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Editor’s note: The following first appeared on the Windows blog TuneUp. It is reprinted with the permission of the author.
Written by: Tibor Schiemann, co-founder of TuneUp Utilities
For the longest time, there was a chorus of gamers forecasting the death of PC gaming. But the number of naysayers is rapidly evaporating—recent reports show PC gaming is now poised to overtake consoles by 2014. And in some ways, this trend has been years in the making if you consider that, unlike consoles such as the PS3 and Xbox 360 that are based on six-year-old hardware, PCs can be upgraded and tweaked to accommodate the newest games.
In fact, recent blockbusters such as Diablo 3 and Max Payne 3 are designed to consume serious amounts of CPU resources, thrash your hard disk and give your graphics card a major beating. With PCs, you can make adjustments so that your computer can endure this, whereas consoles simply leave you with a suboptimal experience. But if you want to actually enjoy this “PC advantage,” you’ll first have to ensure that your computer is truly equipped for gaming. After all, behind software such as AutoCAD or video-editing programs, gaming ranks as the most resource-hungry application, so your PC should be prepped to handle the onslaught.
The specifics of how to ready your PC vary based on your machine, but there are nine tips that I’d recommend to nearly any gamer—no matter which computer they own.
Update Your Drivers
This should always be the first step you take when tuning your gaming PC. In fact, retail PCs—even gaming rigs—usually come with older drivers that fail to deliver full performance. For instance, I have a mid-level gaming PC, an Alienware X51, and it came with a graphics driver that was already eight months old upon purchase.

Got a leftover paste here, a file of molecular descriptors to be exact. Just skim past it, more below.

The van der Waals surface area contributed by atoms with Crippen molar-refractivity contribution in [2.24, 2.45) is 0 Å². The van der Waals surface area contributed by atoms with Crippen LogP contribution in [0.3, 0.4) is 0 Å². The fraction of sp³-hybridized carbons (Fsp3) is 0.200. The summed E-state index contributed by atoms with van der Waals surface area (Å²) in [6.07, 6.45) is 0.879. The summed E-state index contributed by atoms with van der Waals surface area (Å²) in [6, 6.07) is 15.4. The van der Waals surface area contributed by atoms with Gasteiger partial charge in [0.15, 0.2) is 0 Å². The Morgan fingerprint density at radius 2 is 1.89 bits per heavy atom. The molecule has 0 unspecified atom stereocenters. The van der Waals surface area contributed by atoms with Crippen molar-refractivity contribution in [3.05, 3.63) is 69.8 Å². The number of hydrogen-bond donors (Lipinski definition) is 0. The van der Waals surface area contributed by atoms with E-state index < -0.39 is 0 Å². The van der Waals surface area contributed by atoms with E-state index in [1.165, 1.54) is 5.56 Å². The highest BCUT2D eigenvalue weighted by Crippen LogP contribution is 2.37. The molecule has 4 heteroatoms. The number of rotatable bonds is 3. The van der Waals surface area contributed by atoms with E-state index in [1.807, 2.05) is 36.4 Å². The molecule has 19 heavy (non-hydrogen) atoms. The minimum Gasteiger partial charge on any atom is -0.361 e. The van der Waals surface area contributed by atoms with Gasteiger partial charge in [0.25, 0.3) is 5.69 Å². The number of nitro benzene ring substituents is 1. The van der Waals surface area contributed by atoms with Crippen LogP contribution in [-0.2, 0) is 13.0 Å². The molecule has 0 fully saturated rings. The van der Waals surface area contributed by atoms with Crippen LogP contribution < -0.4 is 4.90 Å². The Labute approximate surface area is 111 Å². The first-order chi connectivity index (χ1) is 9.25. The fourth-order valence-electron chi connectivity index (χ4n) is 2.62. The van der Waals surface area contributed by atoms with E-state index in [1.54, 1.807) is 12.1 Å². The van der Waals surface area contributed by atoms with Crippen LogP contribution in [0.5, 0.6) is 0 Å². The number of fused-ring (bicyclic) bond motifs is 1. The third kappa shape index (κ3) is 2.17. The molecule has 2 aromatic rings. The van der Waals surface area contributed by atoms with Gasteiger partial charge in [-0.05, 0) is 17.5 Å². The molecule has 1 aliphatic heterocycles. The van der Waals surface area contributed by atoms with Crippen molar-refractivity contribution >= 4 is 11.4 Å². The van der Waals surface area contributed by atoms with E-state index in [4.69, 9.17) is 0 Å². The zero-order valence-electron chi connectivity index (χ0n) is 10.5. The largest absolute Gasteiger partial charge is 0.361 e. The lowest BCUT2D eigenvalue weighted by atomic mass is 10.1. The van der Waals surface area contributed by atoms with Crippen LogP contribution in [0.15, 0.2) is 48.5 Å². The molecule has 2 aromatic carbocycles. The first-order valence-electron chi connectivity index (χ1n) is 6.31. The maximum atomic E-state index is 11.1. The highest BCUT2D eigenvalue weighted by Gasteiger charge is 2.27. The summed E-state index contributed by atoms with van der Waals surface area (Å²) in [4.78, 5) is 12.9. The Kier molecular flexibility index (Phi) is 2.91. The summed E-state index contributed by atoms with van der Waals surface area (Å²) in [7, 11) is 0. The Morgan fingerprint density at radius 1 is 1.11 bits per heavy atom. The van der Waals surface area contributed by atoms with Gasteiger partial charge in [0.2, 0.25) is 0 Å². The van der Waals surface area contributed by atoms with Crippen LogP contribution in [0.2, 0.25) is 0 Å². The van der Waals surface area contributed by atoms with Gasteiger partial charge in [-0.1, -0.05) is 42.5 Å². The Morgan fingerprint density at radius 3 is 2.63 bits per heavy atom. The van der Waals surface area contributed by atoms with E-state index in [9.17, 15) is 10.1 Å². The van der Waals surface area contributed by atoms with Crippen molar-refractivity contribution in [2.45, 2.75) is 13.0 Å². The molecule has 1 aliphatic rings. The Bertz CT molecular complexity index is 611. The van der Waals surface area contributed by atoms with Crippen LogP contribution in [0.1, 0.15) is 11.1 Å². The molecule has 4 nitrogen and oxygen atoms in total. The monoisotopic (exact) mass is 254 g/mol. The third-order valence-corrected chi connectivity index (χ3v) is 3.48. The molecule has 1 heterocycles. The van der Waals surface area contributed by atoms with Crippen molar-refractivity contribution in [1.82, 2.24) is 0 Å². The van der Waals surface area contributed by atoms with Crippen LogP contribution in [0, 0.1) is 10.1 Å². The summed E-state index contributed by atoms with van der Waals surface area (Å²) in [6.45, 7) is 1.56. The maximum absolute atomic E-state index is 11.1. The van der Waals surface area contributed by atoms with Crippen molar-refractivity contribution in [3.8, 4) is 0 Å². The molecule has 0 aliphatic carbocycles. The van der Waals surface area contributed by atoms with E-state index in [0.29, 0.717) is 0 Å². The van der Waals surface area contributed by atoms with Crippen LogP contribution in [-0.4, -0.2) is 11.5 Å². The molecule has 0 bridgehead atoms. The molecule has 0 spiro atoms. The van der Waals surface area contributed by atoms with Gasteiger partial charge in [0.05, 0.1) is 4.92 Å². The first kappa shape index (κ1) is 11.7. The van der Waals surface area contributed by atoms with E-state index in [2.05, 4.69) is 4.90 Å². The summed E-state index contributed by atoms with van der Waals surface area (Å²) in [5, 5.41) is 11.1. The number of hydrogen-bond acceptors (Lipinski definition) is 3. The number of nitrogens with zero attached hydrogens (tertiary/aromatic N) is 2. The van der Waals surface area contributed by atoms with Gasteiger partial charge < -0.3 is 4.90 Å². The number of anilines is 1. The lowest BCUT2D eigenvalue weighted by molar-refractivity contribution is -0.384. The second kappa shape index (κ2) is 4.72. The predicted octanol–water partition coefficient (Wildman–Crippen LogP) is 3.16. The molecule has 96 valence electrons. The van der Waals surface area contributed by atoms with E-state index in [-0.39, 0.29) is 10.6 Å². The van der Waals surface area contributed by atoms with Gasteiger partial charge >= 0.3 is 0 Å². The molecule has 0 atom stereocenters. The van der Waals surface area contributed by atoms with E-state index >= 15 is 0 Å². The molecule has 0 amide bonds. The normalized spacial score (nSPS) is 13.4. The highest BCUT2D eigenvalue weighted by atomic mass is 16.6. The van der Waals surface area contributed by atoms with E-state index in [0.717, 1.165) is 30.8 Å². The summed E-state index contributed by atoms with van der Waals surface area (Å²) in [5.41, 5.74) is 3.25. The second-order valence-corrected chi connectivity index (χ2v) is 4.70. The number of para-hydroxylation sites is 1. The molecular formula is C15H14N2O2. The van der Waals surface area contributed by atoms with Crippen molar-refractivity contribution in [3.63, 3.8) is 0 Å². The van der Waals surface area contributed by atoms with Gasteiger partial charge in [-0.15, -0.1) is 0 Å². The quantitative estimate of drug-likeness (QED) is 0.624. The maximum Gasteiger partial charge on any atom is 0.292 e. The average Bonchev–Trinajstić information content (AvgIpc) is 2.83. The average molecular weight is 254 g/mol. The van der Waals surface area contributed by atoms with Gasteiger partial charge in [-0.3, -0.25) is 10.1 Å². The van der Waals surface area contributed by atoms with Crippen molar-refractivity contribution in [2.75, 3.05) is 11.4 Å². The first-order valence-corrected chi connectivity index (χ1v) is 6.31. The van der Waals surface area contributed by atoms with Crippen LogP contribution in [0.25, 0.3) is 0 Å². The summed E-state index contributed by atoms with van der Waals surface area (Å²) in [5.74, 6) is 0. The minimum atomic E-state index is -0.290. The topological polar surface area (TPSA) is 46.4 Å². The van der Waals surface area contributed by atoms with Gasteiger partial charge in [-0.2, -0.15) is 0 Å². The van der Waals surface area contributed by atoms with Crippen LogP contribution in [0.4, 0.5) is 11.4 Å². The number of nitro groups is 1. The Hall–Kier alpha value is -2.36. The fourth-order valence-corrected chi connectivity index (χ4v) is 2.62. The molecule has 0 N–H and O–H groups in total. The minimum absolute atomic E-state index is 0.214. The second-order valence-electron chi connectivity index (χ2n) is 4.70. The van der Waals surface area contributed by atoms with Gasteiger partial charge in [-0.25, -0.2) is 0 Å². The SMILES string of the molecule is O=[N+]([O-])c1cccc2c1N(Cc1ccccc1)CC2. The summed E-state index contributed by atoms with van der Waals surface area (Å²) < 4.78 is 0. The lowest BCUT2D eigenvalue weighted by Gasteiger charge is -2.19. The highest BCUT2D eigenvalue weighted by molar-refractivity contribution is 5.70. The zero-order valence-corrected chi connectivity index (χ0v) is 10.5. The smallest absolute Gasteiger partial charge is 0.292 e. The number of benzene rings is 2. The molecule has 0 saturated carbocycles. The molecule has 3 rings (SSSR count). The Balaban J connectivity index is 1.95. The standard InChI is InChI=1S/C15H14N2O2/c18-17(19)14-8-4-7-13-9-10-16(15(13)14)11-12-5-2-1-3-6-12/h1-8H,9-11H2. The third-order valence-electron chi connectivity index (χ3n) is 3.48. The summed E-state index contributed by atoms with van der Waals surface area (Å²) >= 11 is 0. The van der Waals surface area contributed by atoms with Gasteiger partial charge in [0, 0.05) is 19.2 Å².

To upgrade, I’d look at what both NVIDIA and AMD are offering. NVIDIA recently released its 300 series of drivers, promising a 23% performance improvement for newer games. And for NVIDIA users looking to squeeze the last possible bit of performance from their systems, consider the company’s free beta drivers. But remember, these versions have not yet gone through WHQL, so they might be buggy or instigate crashes. AMD also offers drivers for its HD Radeon on its support website, but it’s always wise to check the company’s game blog for beta releases of the AMD Catalyst.
Another word of caution: don’t just pick the latest driver, because new doesn’t necessarily equate to best. Rather, listen to the gamer community and read forum comments to make an informed decision. Also, keep in mind that it’s not just the GPU that needs regular updating. Chipset, sound and network drivers tend to have an impact on performance, too.
Close and Get Rid of Apps
Common sense, but commonly ignored advice. The more programs running in the background, the slower your games will run. It’s that simple. Each active application consumes CPU cycles and RAM, impacting hard-disk performance. This means shutting down PhotoShop and iTunes, closing web browsers—everything. Nothing active should be in your taskbar when you’re gaming.
Also, go through the list of installed programs on your PC, figure out which of these you don’t need and uninstall them. And finally, get rid of start-up applications, which are those programs in the taskbar tray. None, even the critical ones, are needed for gaming. There are ways to turn them off using the very rudimentary “msconfig,” or there are some tools on the market that can also help with this.
Defrag or TRIM Your Disk
In Windows 8, Microsoft has integrated the TRIM command into the Disk Defragmenter — to access this, simply hit “Optimize.” Windows 7 doesn’t offer this, but make sure that the TRIM command is regularly executed. TRIM allows Windows 7 to tell a solid-state drive (SSD) which files should be deleted and completely erases the corresponding data blocks. The moment a file is deleted from an SSD, Windows 7 not only updates the file system (as it normally would), but it also informs the SSD which data blocks can be removed. These blocks are marked as free so that Windows and third-party programs can use them. To see if TRIM is enabled, open up a command prompt by clicking on the Start orb and typing “cmd” into the search bar. Right-click on the first result (“cmd”), and click “Run as administrator.” Next, type in the command “Fsutil behavior query disabledeletenotify,” and hit Enter. If this returns the result “= 0″, you’re good to go! Otherwise, TRIM isn’t supported and needs to be enabled. Try entering the command “fsutil behavior set DisableDeleteNotify 0″. If that doesn’t help, a firmware upgrade might be necessary to enable TRIM.
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